New York Times Folds Its Russian Edition p. 16

By: Tony Case Stops publishing biweekly paper, citing
weak advertiser support; partner is stunned sp.

TWO YEARS AFTER it launched the venture with much fanfare, the New York Times quietly has folded its biweekly Russian-language edition, citing weak support from advertisers.
News in Review, the Times' first attempt at publishing in a foreign language, accomplished its editorial mission but was not a financial success, spokesman William Adler said.
"We went into the project with the goal of trying to demonstrate that it would be possible to bring portions of the New York Times into the Russian language, with the somewhat idealistic view of providing information needed during the beginning of a move to a free press, and we feel good about that," he related. "But the newspaper unfortunately was never viable from a business standpoint."
The move stunned officials at the weekly Moscow News, the Times' partner in the enterprise.
"The decision of Mr. Sulzberger in freezing the edition was surprising for us and unexpected because we have made many efforts, and I would say rather successful efforts, to increase subscription sales of the paper in 1994," News commercial director Evgueni Abov said, referring to Times publisher Arthur Sulzberger Jr.
"This was the only serious newspaper publication belonging to a foreign publisher. I know that the Russian readers were very much disappointed by the disappearance of this publication."
When News in Review stopped publishing in January, paid subscriptions numbered 31,000, compared with 12,500 last fall ? "the most dynamic increase in subscriptions for any new publication in the Russian market," Abov maintained.
Adler said total subscription and newsstand sales started at 100,000 and peaked at 120,000.
Abov boasted that the paper also succeeded in grabbing the attention of advertising agencies and in finding a niche readership in the "cream of Russian society."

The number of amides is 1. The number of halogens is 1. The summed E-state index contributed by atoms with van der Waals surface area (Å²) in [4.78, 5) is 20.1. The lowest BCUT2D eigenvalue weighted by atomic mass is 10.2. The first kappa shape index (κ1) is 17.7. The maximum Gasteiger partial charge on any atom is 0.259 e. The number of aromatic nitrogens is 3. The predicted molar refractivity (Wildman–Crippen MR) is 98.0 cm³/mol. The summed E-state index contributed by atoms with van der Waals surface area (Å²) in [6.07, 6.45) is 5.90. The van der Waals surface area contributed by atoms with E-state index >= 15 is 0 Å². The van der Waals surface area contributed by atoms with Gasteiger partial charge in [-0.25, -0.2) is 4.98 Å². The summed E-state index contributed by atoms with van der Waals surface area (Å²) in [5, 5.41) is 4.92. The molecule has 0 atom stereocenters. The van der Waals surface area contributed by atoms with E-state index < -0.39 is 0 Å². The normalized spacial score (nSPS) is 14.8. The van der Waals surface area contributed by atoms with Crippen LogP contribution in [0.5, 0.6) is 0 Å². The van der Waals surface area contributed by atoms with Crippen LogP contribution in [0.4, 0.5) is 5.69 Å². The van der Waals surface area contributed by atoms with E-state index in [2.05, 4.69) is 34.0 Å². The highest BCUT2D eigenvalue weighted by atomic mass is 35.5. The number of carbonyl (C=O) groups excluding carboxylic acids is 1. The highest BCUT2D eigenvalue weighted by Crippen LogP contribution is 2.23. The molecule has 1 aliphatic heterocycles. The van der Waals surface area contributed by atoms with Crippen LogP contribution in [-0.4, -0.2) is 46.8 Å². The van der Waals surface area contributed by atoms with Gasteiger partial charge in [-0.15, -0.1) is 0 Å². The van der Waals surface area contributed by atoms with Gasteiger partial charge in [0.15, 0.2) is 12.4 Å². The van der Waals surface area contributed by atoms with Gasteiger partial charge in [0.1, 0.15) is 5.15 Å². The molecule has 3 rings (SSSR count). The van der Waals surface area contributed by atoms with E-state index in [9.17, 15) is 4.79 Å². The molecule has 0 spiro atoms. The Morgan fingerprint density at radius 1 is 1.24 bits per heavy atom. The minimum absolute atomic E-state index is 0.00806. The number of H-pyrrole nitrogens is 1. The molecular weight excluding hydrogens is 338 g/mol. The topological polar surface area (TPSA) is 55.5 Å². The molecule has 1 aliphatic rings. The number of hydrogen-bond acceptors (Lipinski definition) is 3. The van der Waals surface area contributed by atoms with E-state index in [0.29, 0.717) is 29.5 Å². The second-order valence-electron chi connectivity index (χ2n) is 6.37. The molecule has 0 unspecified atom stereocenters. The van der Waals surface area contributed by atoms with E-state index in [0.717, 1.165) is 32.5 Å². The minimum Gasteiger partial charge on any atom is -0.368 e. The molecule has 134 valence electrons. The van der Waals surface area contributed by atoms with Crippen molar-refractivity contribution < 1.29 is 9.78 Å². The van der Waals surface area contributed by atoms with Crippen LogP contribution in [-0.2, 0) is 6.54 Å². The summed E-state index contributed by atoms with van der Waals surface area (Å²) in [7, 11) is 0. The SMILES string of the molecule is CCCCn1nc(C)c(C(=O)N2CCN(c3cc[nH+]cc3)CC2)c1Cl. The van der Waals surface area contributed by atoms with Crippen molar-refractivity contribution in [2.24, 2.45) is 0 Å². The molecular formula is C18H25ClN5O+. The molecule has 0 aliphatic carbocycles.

He blamed what he characterized as marketing and advertising mistakes by the Times for the failure.
"To my mind, it was not wise to arrange advertising sales efforts in New York," he said. "It should have been done within the Moscow market, which is overwhelmed with advertising now. Many companies are using Rus-
sian publications as advertising vehicles."
Some advertising was generated in Russia, but big companies here were expected to provide the bulk of ad revenue.
Coca-Cola, American Express and Estee Lauder were among those that signed on as charter advertisers when News in Review was started in April 1992.
Companies paid $130,000 to advertise in 12 issues ? "a lot of money for something that was not necessarily core to the targets they were looking for," Adler noted. "There was some nice, good-faith support at the beginning, but apparently, the dollars were not there in the long run."
The Times also experienced circulation problems unique to Russia.
Distribution systems were disrupted after the breakup of the Soviet Union. Also, Russian publishers, unlike their U.S. counterparts, have little control over setting cover prices and must give copies to retailers at ridiculously low cost, making them all the more dependent on advertising for revenue.
Russia also has had outrageous newsprint, printing and distribution cost increases.
No layoffs resulted from the closure. Adler said managers and staffers involved with News in Review were assigned to other posts.
Citing company policy, he would not disclose how much money the Times invested in or lost on the edition. He said only that "it was not a large financial loss."
At the time of its launch, Sulzberger said News in Review was not a high-margin venture. He expected that the paper would break even after six months and "move forward from there, undoubtedly having proven its value and worth."
News editor in chief Len Karpinsky predicted that the edition would "leave its mark not only in the history of journalism but also in the annals of Rus-sian-American relations."
Today, the News is left with useless promotional materials and market research pertaining to the edition and has had to refund money to subscribers, Abov reported. He estimated the Moscow paper's loss in the venture at $25,000.
News in Review ceased publication about the same time that Hearst Corp. terminated its Russian newspaper experiment, We/Mbl, a collaboration with the company that publishes the Moscow paper Izvestia (E&P, March 19, p. 22). Hearst cited as reasons for the failure high production costs and possible government infringement of a free press.
The Times and Hearst both contended that farewell may not be forever.
"I hesitate to use the word 'folded,' " Adler said, offering instead that the edition was "suspended." He indicated that the Times might re-enter the Russian market in some form.
Regardless, Abov remains optimistic about future Russian-American partnerships.
"I think now there is a good marketplace for other publications because readership and the advertising market have already been created," he said.
"The demand for information in this country is so great. I'm sure that if a publication such as the Wall Street Journal will try, they will be successful."


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